May 23, 2024


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Reverse-Engineering A Display Protocol To Repair A Roland Synthesizer

Restoring electronic devices is not as challenging as it employed to be. Many thanks to the world wide web, it’s easy to obtain datasheets and software notes for any regular element within your gadget, and the moment you have uncovered the faulty just one, you basically obtain a replacement from a person of a million world-wide-web stores — assuming you really don’t conclude up with a bogus, of system. When it will come to non-normal components, nonetheless, things get additional complicated, as [dpeddi] found out when a pal requested him for support in fixing a Roland Juno-G synthesizer with a broken screen.

The principal difficulty below was the reality that the display in issue was a personalized design and style, with no substitution or documentation accessible. The only factor [dpeddi] could determine out from the company handbook was the fundamental pinout, which showed a parallel interface with two strains labelled “chip select” — an sign that the display contained two independent controllers. But the actual protocol and information structure was not documented, so [dpeddi] introduced out his logic analyzer to attempt and decode the indicators produced by the synthesizer.

Right after a little bit of trial and error, he was capable to figure out the protocol: it appeared like the display screen contained two KS0713-style Liquid crystal display controllers, every managing one particular 50 percent of the monitor. Getting a compatible alternative was even now proving hard, so [dpeddi] made the decision instead to decode the unique signals applying a microcontroller and show the picture on a modern Lcd pushed by SPI. Just after some intial experiments with an ESP32, it turned out that the process of reading two fairly rapidly parallel buses and driving an even quicker serial just one was a bit far too a lot for the ESP, so [dpeddi] upgraded to a Raspberry Pi Pico. This labored a take care of, and thanks to a 3D-printed mounting bracket, the new screen also suit snugly within the Roland’s scenario.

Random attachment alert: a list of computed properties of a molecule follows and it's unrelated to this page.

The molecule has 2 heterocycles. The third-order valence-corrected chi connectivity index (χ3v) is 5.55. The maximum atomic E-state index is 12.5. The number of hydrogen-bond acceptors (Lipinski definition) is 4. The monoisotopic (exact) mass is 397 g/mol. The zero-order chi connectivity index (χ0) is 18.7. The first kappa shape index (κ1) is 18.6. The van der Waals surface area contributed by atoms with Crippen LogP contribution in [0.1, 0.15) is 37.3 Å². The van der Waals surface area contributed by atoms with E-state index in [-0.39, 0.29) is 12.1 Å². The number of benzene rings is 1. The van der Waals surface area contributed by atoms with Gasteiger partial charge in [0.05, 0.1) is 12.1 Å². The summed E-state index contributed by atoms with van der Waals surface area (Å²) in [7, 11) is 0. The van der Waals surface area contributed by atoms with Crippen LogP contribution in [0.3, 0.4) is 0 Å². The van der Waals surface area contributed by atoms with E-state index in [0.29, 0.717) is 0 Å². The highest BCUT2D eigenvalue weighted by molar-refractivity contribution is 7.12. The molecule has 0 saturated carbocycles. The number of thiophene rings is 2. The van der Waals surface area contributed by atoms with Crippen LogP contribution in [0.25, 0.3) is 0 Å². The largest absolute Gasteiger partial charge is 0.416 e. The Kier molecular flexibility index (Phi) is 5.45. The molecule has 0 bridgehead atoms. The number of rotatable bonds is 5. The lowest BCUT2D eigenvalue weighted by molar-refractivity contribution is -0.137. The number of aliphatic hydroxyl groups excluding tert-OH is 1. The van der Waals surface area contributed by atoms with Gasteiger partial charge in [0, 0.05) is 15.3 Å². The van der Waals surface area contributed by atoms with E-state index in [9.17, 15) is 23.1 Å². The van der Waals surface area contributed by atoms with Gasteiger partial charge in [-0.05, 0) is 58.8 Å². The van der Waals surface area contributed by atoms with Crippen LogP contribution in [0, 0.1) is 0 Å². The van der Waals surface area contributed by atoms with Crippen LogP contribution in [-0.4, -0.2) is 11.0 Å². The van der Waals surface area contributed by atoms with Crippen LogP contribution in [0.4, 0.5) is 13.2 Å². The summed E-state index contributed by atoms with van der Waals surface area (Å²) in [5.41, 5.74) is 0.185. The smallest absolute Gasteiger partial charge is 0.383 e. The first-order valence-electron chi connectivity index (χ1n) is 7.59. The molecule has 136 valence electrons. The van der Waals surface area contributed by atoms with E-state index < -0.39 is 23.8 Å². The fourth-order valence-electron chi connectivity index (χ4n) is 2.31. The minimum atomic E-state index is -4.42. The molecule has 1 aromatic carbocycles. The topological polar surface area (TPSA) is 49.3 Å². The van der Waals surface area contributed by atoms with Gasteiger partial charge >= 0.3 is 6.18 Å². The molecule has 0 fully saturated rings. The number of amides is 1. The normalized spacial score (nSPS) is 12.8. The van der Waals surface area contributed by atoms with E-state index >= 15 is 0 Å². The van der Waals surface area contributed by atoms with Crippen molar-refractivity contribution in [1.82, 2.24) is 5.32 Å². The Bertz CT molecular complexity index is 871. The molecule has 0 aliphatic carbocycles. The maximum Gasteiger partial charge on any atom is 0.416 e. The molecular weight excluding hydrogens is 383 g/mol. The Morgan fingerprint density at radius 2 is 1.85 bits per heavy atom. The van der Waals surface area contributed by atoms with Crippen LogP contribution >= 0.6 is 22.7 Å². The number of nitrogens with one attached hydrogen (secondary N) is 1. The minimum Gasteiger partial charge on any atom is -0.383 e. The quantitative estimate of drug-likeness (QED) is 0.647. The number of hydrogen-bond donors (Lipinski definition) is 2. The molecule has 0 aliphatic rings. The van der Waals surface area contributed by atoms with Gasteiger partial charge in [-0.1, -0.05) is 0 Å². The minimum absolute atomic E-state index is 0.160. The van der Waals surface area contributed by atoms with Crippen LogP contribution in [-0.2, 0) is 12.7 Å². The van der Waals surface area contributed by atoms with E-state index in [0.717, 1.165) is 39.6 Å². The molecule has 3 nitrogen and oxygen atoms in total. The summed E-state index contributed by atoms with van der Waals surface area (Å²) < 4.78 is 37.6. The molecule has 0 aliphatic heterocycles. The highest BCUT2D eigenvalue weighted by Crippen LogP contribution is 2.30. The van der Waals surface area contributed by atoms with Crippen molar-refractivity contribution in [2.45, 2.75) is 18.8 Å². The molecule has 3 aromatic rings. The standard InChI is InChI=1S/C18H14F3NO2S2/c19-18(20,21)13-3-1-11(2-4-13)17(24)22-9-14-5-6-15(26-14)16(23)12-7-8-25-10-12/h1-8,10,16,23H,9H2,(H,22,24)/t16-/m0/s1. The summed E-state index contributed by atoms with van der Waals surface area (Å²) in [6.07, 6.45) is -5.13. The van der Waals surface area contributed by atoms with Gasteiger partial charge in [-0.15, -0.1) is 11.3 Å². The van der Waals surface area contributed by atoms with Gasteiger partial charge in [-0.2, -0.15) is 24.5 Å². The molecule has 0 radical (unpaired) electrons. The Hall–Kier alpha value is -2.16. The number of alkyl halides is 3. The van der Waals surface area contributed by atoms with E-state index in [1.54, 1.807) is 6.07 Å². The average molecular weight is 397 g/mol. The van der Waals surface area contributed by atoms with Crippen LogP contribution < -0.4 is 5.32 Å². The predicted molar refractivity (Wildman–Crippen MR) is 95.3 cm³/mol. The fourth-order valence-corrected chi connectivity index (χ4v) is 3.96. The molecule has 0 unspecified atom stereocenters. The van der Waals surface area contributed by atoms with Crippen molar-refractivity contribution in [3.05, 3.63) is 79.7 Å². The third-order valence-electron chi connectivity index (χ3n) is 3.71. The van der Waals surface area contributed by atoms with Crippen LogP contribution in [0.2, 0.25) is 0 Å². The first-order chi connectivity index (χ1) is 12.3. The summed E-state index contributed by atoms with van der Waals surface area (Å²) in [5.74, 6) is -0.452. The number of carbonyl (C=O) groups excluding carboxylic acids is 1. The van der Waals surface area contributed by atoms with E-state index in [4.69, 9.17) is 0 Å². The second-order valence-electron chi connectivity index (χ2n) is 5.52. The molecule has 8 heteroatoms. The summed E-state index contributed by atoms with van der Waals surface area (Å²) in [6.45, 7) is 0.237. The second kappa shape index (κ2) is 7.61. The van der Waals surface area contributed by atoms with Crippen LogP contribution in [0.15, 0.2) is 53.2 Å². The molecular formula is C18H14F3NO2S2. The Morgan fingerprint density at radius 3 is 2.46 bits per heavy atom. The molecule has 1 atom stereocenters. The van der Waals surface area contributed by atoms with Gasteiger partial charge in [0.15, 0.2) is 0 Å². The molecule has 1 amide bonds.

The Pico’s code is readily available on [dpeddi]’s GitHub website page, so if you’ve also acquired a dodgy screen in your Juno-G you can basically down load it and use it to plug in a brand name-new exhibit. Even so, the process of reverse-engineering an present exhibit protocol and translating it to that of a new one particular is fairly universal and must arrive in handy when functioning with any variety of digital gadget: say, a classic calculator or multimeter, or even another synthesizer.